ographed by Lady Hills-Johnes.
When the photograph came out, it was seen that we were all three of the same height, with a sort of brother-like resemblance.
Sir James is a very winning character, for he takes one's good — will and affection by storm.
His heart is white and clean.
As for Lady Hills-Johnes, her rare gifts of intellect and sympathy penetrate the heart, like welcome warmth.
I have been more talkative in this house than I have been in any house I can remember, except Newstead Abbey, where one was stimulated by that exceptional, most loveable being, Mrs. Webb.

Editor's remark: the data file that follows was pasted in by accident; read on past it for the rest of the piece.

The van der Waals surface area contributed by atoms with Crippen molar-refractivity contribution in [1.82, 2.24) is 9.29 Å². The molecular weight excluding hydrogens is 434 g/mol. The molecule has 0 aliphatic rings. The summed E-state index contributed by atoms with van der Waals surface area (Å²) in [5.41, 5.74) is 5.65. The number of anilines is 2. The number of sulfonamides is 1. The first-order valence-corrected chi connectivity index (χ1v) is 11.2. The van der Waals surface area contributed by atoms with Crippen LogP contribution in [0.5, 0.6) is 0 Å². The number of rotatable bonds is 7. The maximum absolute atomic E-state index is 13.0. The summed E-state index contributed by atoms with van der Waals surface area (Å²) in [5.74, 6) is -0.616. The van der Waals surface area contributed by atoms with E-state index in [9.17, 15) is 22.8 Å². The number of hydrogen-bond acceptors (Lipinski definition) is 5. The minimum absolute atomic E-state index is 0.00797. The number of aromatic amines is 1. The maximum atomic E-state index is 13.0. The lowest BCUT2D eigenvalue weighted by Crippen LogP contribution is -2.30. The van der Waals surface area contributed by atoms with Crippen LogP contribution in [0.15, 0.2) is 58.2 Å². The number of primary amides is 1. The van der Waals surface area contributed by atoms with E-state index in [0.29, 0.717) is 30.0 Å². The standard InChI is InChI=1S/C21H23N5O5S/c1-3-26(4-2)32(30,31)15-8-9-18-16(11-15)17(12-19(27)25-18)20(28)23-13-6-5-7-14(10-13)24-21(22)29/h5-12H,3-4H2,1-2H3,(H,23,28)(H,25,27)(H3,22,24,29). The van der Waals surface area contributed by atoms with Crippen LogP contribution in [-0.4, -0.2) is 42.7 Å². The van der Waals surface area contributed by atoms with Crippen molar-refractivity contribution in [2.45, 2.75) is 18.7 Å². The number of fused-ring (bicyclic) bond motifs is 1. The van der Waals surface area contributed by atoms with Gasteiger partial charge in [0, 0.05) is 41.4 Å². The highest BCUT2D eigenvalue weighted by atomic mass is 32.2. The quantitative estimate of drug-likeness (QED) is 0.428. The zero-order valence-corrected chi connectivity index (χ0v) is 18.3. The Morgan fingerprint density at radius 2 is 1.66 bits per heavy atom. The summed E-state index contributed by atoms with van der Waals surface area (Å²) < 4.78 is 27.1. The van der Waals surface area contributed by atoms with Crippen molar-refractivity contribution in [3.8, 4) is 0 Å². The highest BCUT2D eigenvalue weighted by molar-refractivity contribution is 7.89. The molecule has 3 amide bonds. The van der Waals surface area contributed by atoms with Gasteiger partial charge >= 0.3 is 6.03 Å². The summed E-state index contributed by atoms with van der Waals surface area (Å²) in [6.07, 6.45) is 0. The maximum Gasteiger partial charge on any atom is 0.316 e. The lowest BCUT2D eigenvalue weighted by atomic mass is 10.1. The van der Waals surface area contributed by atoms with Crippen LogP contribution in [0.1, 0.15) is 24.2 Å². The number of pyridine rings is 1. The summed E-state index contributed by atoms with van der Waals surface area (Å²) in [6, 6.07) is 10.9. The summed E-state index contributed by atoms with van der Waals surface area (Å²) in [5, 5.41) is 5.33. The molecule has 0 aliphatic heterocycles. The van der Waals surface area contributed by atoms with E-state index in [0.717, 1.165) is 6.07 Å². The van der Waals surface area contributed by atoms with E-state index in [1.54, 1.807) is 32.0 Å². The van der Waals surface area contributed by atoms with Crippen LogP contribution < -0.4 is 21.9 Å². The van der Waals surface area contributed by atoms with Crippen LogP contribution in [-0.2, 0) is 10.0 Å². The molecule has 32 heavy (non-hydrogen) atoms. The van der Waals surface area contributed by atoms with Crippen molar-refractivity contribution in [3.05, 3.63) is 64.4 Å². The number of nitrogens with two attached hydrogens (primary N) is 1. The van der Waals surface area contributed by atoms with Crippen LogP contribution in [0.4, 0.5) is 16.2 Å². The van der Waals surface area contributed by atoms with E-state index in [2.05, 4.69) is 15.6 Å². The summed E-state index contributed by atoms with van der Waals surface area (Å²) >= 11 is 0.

I happened to be full of speech, and the Hills-Johnes had the gift of knowing how to make me talk.
So, what with full freedom of speech, friendly faces, and genuine sympathy, I was very happy, and I fear I shall leave here with a reputation for loquacity.
When I leave, I shall cork up again, and be my reserved self!
November 7th, Wednesday.
Went to the Queen's Hall to hear Lord Salisbury speak.